Grains this week have been in a bit of a slump as #plant14 is finally wrapping up and crop conditions are generally good. The start of the week focused around the portion of the U.S. corn and soybean crop rated good-to-excellent at 75% and 74% respectively. Wheat continues to trade lower with bigger expectations out of Europe and the Black Sea. Canola is the only market that looks to end the week on a positive note as it remains range-bound with crop condition still somewhat up in the air. Ultimately, weather will be the variable to watch the next few weeks as the crop emerges but some geopolitical risk (i.e. a possible civil war starting in Iraq), may be the catalyst to take us higher again. However, the facts indicate all systems go for another good year. As such, you have the play the game that’s in front of you, not the one you hope will get put on the field (or ice or whatever playing surface you relate to best).
On Wednesday, June 11th, 2014, we got the June installment of the USDA’s WASDE report and, boy, was it a stinker. As in everyone left the ice, err, trading floor and screens, and didn’t want to play anymore because there was barely anything changed from the May report a month previous. One of the numbers poured over the most was the old crop soybean carryout, which ended up getting downgraded slightly (but as expected) to 125 million bushels, which, at 3.7 per cent, is the lowest stocks-to-use ratio since records started being kept in the 1960s.
Alas, we’re almost done the old crop marketing year so what’s new crop doing? Truthfully, it’s not music to your bank account’s ears at this point. The USDA’s world production estimates for the 2014/15 marketing year all rose which, in turn, raised ending stocks for the 14/15 season. The one bull that seems to still be in the neighbourhood is the risk of an El Nino hitting Australia’s wheat and canola crops and, further north, the pulse and vegetable oilseed fields in Southeast Asia. That being said, more reports are surfacing that the weather event will be just moderate and that losses won’t be too significant – AKA it could take a few percentage points off of total output, but not half the crop.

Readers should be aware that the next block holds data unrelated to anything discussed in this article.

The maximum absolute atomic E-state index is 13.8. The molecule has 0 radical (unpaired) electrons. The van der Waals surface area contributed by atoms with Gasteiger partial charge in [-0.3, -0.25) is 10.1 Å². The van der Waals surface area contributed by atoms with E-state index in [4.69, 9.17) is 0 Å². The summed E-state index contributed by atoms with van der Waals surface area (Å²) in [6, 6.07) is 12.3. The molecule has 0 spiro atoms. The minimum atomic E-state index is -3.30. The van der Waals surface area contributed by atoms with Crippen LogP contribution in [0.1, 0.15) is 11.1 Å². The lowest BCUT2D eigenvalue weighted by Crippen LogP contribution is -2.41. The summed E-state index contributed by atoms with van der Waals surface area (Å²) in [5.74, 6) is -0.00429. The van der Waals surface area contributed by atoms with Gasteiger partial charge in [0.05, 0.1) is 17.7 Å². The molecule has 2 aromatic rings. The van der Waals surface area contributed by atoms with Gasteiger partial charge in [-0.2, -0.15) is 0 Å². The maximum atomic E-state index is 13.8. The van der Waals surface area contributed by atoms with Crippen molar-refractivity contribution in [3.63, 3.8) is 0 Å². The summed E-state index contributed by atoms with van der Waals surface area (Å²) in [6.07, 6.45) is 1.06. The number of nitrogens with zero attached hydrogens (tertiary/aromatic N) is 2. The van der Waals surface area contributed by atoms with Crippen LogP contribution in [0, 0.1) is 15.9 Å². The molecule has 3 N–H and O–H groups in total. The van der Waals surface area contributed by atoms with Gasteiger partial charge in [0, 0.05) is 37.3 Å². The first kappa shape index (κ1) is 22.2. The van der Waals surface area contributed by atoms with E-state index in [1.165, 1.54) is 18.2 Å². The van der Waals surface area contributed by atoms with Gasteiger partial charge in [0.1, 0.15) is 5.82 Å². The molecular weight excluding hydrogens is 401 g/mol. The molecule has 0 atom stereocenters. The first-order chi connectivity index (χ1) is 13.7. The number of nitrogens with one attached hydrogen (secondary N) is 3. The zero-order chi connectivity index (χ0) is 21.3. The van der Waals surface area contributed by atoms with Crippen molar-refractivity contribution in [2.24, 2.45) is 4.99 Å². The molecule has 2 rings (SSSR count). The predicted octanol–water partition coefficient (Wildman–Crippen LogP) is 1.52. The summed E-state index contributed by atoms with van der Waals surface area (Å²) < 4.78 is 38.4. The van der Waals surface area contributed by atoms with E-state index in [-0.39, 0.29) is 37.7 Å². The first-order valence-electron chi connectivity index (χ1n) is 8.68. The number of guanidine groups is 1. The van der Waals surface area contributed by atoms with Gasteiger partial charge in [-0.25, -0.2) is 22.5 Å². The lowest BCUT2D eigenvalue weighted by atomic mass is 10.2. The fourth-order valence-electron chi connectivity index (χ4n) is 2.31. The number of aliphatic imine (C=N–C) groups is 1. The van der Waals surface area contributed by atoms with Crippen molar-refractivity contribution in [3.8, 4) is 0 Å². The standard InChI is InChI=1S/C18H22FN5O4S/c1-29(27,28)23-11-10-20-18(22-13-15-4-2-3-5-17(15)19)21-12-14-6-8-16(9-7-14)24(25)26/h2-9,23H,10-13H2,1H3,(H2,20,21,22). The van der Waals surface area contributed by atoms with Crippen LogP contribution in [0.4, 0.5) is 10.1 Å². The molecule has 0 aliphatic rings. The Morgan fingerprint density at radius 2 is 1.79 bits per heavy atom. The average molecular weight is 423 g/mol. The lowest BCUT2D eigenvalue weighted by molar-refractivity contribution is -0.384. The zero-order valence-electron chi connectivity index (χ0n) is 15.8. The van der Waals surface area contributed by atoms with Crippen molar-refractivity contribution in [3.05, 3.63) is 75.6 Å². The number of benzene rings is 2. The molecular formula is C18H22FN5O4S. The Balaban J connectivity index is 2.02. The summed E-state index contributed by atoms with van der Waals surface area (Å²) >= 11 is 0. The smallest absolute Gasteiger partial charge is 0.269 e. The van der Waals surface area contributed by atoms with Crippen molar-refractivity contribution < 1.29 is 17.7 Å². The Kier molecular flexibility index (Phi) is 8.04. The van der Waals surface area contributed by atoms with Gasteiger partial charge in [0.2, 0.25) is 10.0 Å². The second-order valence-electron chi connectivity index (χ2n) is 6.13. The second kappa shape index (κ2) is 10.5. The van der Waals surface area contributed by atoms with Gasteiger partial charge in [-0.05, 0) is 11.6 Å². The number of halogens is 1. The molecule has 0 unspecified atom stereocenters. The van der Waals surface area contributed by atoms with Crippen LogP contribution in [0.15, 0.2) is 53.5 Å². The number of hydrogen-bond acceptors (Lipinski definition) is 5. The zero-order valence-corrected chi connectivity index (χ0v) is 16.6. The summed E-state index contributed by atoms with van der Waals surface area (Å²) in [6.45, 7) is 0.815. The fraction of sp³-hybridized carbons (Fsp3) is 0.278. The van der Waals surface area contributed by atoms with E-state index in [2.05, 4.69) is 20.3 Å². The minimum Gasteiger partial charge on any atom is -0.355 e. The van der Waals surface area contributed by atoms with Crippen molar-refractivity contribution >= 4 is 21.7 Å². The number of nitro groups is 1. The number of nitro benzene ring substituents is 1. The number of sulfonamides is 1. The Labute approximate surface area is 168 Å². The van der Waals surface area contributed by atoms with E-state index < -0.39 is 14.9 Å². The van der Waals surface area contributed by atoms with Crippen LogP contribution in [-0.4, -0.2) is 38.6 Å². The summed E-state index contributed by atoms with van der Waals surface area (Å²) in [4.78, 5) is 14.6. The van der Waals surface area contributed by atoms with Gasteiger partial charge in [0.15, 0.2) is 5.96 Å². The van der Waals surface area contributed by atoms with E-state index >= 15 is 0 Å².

Spanning the rest of the world, China has suspended imports of U.S. dried distiller’s grains feedstock as more than a few shipments included traces of the unapproved Syngenta corn variety, MIR 162. Unsurprisingly, this comes on the heels of April owning the record for the largest amount of DDG import by the People’s Republic in one month. On the flipside, soybean crush margins in China are starting to improve so cue the boats from South America to get rolling again. Speaking of which, Brazil’s wheat crop is being forecasted as bigger than initially expected, joining the E.U., the Black Sea…the list goes on.
That being said, the Australian Oilseeds Federation is estimating that this year’s canola production in the Land Down Unda’ will be 3.86M tonnes, almost 400K tonnes higher than ABARES’ recent forecast of 3.47M tonnes and well above the USDA’s 3.1M-tonne estimate. To get even more bearish, the AOF described the start to the 2014 canola season “as the best in a generation, with a full moisture profile available at planting time in many regions, and good follow-up rain & warmer-than-average temperatures in the weeks after seeding.“ The increase in production is a reflection of the 2nd highest amount of land seeded on record, with 6.23M acres getting planted with canola. While the threat of El Nino (and drier, hotter weather) is still on the table, Western Australia isn’t expected to get hit as bad and it is the top canola-growing region in the Land of Oz.
However, to end on a bit of a positive note, according to the Port of Thunder Bay, they had their busiest month in 16 years in May, moving 1.3M tonnes of grain, more than a 90 per cent increase over the five-year average. While CN Railway boasted about its ability to move 5,500 cars per week in May, 38 per cent more than the previous record, I’m still hearing many producer car orders/obligations are not being fulfilled by the railroads. Adding to the woes is the Canadian Association of Petroleum Producers who recently forecasted oil movement by rail in Western Canada to more than triple in the next two years as the industry’s options remain idled by pipeline regulatory approval & construction. Ultimately, Canada is a resource nation and I can guarantee you that the next two years won’t be pretty as industry groups, private companies, and the government will all be scrambling to get on and secure their portion of the playing surface (AKA infrastructure). Make sure you know your position(s) on the field too — due diligence and pre-game planning can pay off.